Archive for August, 2020

August 31 Energy News

August 31, 2020


¶ “Where Will Renewable Energy Be in Five Years?” • Leading renewable energy producer NextEra Energy expects that near-firm wind and solar (ie, with a four-hour battery storage adder) will be cheaper to build than all but the most efficient natural gas power plants within the next five years. This could produce an investment surge. [Motley Fool]

Wind farm (Getty Images)

Science and Technology:

¶ “AES Invests In 5B Portable Solar Technology” • 5B is an Australian solar energy company with an innovative new idea. Instead of building a solar system onsite, make it in a factory using preassembled units that are hinged together and fold up like the sides of an accordion. Now AES, a co-founder of Fluence Energy, is among those financing 5B. [CleanTechnica]

¶ “World’s First Foiling Electric Boat” • Electric boats are starting to bloom. Boat maker Candela says it offers the “first electric boats with real range,” by adding hydrofoils. Their speedboat can go quite far – 50 nautical miles at 22 knots, which is 57.54 land miles at 25.3 mph. And it has a maximum speed of 30 knots (35 mph). [CleanTechnica]

Foiling electric boat (Photo via Candela)

¶ “Rigid Sails And Solar Power For Zero Emission Shipping” • Renewable energy is a source of emissions free power and on-board ships it can be harnessed by various means including rigid sails and solar panels. Both have potential to significantly reduce vessel emissions especially as the underlying technologies keep on being improved. [Splash 247]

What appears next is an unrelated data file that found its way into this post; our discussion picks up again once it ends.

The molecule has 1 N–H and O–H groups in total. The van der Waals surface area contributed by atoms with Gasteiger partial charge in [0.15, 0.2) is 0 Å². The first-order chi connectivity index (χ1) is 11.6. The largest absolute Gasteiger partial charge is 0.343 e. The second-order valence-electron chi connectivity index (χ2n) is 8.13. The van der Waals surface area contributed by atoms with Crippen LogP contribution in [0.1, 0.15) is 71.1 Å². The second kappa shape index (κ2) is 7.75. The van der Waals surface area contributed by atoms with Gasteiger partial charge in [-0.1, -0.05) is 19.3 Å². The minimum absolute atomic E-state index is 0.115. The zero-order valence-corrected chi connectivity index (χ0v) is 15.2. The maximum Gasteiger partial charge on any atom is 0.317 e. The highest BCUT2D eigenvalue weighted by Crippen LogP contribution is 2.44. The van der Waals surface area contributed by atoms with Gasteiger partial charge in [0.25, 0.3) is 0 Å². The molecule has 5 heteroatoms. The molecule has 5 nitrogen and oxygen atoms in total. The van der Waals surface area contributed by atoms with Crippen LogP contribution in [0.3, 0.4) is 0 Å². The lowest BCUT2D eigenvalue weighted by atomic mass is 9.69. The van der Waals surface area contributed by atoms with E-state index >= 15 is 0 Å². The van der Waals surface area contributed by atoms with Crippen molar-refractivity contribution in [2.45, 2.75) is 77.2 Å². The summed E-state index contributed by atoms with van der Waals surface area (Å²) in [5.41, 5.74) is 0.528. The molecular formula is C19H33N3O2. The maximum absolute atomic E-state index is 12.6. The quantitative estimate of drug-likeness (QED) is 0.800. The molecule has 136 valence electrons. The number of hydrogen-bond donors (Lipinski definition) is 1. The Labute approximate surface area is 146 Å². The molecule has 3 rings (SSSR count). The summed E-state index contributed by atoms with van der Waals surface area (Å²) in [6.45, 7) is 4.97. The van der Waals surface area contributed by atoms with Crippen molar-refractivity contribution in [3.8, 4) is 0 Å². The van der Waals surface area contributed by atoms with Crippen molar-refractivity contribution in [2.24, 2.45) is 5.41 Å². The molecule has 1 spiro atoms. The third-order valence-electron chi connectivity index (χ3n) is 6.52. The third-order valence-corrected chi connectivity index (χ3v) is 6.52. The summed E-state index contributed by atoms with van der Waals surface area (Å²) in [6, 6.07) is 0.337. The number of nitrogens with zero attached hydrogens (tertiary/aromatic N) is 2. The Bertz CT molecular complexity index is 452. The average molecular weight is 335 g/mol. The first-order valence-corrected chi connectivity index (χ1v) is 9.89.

¶ “The Search Engine Boss Who Wants To Help Us All Plant Trees” • Christian Kroll wants nothing less than to change the world. The 35-year-old German is the boss of search engine Ecosia, which has an unusual but very environmentally friendly business model – it gives away most of its profits to enable trees to be planted around the world. [BBC]

Tree planting project (© Joshi Gottlieb)

¶ “New Record-Low Solar Price Bid – 1.3¢/kWh” • Portugal held a solar power auction, in which one of the bids broke the world record for the lowest solar power price. The lowest winning bid was to supply solar electricity to the grid at a new record price of €0.01114/kWh (1.327¢/kWh). The array will save Portugal €37.2 million per year for fifteen years. [CleanTechnica]

¶ “Work Underway On Gravitricity Storage Demo” • Winch specialist Huisman has begun on the fabrication of Gravitricity’s €1.1 million energy storage demonstrator, which is due for trial in Edinburgh early next year. The full 16m-high rig will be assembled at a grid-connected site at the port of Leith for testing to begin in spring 2021. [reNEWS]

Gravitricity storage demo (Gravitricity image)

¶ “Korean ESS Companies Ramp Up Overseas Business To Hike Up Revenue By 40%” • South Korean tech heavyweights Samsung SDI Co and LG Chem Ltd are expected to see a boost in market shares as they secure hefty energy storage system orders from overseas markets. Both intend to fortify their global energy storage businesses. [The Korea Economic Daily]

¶ “Renewables Set Power Generation Records In First Half Of 2020” • The latest Drax report shows renewables up 32% year-on-year as biomass, wind and solar set new generation records in Q2 2020. At one point renewable electricity sources were providing 69.5% of Britain’s electricity, the Drax Electrical Insights quarterly report says. [reNEWS]

Installing a turbine blade at Hornsea (Ørsted image)